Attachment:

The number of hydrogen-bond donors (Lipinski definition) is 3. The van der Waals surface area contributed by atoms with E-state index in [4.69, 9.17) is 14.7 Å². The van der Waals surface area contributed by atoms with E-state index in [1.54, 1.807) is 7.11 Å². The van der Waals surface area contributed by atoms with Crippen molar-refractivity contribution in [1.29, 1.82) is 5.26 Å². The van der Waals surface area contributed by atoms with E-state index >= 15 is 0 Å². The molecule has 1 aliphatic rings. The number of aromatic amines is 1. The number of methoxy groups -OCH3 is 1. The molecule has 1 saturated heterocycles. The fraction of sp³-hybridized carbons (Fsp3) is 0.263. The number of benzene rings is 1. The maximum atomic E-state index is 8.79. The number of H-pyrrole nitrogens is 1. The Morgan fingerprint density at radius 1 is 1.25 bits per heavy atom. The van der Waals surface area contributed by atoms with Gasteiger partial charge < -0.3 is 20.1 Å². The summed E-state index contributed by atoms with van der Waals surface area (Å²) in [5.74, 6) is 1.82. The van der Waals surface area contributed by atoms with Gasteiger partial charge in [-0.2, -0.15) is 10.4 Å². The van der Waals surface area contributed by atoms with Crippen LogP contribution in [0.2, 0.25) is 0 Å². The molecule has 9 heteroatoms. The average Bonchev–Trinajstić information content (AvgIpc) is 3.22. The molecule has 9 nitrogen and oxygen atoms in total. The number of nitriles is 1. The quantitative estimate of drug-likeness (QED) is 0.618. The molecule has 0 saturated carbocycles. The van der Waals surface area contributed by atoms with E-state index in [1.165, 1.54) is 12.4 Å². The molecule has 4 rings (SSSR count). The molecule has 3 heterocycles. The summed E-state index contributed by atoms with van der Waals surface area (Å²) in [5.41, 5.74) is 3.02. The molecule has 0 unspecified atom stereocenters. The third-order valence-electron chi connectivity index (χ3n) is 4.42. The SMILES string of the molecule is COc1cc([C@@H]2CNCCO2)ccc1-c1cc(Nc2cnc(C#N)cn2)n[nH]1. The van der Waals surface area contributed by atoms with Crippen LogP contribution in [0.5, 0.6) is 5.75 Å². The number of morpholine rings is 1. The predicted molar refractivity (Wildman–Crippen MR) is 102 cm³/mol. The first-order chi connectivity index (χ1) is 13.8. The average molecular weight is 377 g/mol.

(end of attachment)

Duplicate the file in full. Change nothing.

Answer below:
The number of hydrogen-bond donors (Lipinski definition) is 3. The van der Waals surface area contributed by atoms with E-state index in [4.69, 9.17) is 14.7 Å². The van der Waals surface area contributed by atoms with E-state index in [1.54, 1.807) is 7.11 Å². The van der Waals surface area contributed by atoms with Crippen molar-refractivity contribution in [1.29, 1.82) is 5.26 Å². The van der Waals surface area contributed by atoms with E-state index >= 15 is 0 Å². The molecule has 1 aliphatic rings. The number of aromatic amines is 1. The number of methoxy groups -OCH3 is 1. The molecule has 1 saturated heterocycles. The fraction of sp³-hybridized carbons (Fsp3) is 0.263. The number of benzene rings is 1. The maximum atomic E-state index is 8.79. The number of H-pyrrole nitrogens is 1. The Morgan fingerprint density at radius 1 is 1.25 bits per heavy atom. The van der Waals surface area contributed by atoms with Gasteiger partial charge < -0.3 is 20.1 Å². The summed E-state index contributed by atoms with van der Waals surface area (Å²) in [5.74, 6) is 1.82. The van der Waals surface area contributed by atoms with Gasteiger partial charge in [-0.2, -0.15) is 10.4 Å². The van der Waals surface area contributed by atoms with Crippen LogP contribution in [0.2, 0.25) is 0 Å². The molecule has 9 heteroatoms. The average Bonchev–Trinajstić information content (AvgIpc) is 3.22. The molecule has 9 nitrogen and oxygen atoms in total. The number of nitriles is 1. The quantitative estimate of drug-likeness (QED) is 0.618. The molecule has 0 saturated carbocycles. The van der Waals surface area contributed by atoms with E-state index in [1.165, 1.54) is 12.4 Å². The molecule has 4 rings (SSSR count). The molecule has 3 heterocycles. The summed E-state index contributed by atoms with van der Waals surface area (Å²) in [5.41, 5.74) is 3.02. The molecule has 0 unspecified atom stereocenters. The third-order valence-electron chi connectivity index (χ3n) is 4.42. The SMILES string of the molecule is COc1cc([C@@H]2CNCCO2)ccc1-c1cc(Nc2cnc(C#N)cn2)n[nH]1. The van der Waals surface area contributed by atoms with Crippen LogP contribution in [0.5, 0.6) is 5.75 Å². The number of morpholine rings is 1. The predicted molar refractivity (Wildman–Crippen MR) is 102 cm³/mol. The first-order chi connectivity index (χ1) is 13.8. The average molecular weight is 377 g/mol.